Mistake #3: Failure to Provide Relevance

When the trainer finally gets around to working with the trainee, they tell them to start answering calls. As the caller describes their issue, the trainer tells the trainee to enter this here, click on that, double click on this, hit enter. The trainee follows each step as given by the trainer, for each call. This continues on for several weeks until the trainee is able to process the steps for each call.

But what’s wrong with this picture? Is the trainee actually learning anything? Or are they just learning the steps by rote? As a director, I’ve had trainees in Communications who could enter a call, with all the proper steps, but had no idea why they were asking for or entering the information. So, when it hit the fan, they couldn’t think on their feet because they only knew the motions, not the why.

In order to be able to think through situations, trainees need relevance.  Telling them what to do, without telling them why they are doing it, is setting them up for failure.  It keeps them from actually learning, rather than absorbing by osmosis. So, explain what you are doing and why you are doing it so that they have a point of reference to fall back on when they actually have to start thinking on their own.

Mistake #4: Making the Trainee Your Servant

Once the trainee has started answering the phone somewhat on their own, the trainer shows the trainee how to enter wants/stolen/missing into NCIC. And for the next 6-8 weeks, the trainee enters EVERYTHING. The idea behind this is that the trainee “needs the practice”. So, the trainee ends up doing all the jobs the trainer doesn’t want to do, like entering warrants and the ever-popular protective orders. In one agency, a trainee finally got so fed up with that, he told his trainer he was no one’s b…well you get the idea. The trainee finally revolted, as will others who feel they are being taken advantage of. If you find yourself making your trainee into your servant, take a moment to rethink it. You’re doing this to the detriment of your agency and yourself. Yes, they need the experience, but just because you have been there a couple of years or more, doesn’t mean you too don’t need the practice. Keep in mind, NCIC procedures change regularly. With all the new databases being added almost daily, no one can afford to sit back for a few months and let the trainee handle it all. You need to maintain your skills too, or trust me, audit time is not going to be kind to you, or your agency.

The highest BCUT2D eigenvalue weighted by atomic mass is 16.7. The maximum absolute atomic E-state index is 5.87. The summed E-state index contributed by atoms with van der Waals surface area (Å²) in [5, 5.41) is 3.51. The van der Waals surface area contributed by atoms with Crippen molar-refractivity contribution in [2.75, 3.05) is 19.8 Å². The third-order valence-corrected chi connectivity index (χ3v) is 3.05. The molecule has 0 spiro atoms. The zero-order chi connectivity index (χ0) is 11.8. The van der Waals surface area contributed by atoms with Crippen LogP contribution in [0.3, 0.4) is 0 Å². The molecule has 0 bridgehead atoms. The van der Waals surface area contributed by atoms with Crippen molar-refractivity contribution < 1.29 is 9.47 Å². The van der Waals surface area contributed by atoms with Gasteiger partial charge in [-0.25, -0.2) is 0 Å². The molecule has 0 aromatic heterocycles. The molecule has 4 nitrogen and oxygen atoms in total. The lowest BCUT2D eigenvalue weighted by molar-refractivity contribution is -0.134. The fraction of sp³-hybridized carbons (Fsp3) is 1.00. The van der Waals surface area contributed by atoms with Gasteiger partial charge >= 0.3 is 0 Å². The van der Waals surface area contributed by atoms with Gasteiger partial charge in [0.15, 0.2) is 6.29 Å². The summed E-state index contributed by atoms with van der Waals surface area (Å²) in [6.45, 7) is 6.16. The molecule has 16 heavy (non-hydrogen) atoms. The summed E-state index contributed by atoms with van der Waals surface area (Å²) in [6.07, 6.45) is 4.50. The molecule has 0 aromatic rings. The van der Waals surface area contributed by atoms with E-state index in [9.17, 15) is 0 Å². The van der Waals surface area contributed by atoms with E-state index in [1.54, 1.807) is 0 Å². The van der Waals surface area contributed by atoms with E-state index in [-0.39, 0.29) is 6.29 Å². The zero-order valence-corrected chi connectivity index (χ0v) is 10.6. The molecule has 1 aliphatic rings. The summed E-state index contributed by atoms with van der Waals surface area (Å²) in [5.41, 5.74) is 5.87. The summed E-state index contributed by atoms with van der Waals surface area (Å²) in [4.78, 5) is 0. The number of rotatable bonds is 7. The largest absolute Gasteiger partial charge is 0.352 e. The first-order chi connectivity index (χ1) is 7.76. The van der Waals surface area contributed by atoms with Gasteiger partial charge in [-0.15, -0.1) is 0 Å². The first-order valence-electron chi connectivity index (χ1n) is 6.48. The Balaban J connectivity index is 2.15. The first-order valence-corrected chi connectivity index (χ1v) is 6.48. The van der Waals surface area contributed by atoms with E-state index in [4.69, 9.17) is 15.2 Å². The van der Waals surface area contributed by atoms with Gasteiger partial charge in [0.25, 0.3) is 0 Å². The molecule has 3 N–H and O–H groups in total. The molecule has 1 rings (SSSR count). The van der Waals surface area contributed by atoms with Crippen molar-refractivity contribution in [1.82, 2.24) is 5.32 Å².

Mistake #5: Making the Trainee Drink From the Firehose

I remember when I was being trained, I learned in phases. I was strictly trained on the phones during my first phase; there was no NCIC added in until I got to phase 2. But back then we only had one computer in the room that accessed NCIC.

Now, you’ve got NCIC access on just about every computer in the room, so call takers can run criminal histories, license plates, and just about every other request the officers can come up with. Trainees are now having to learn NCIC while still learning how to answer the phone. Add EMD or other protocols on top of that and they feel like they are drinking from the firehose. It very quickly becomes overwhelming, and they start doubting themselves even earlier in the game than we old-timers did.

There were times when I was the trainer that I felt like I was the one holding the firehose. So, I could only imagine how they felt being at the other end.

When you’re training someone, try to remember what it felt like when you were the one trying to learn all of that information yourself. You may have it all down now, but you didn’t start out that way. Introduce things in phases. You may want that trainee signed off in 3 months because you have a cruise coming up, but it’s better to have a well-trained co-worker than to have someone else leave because they were inundated with too much information.

Mistake #6: Overtraining/Undertraining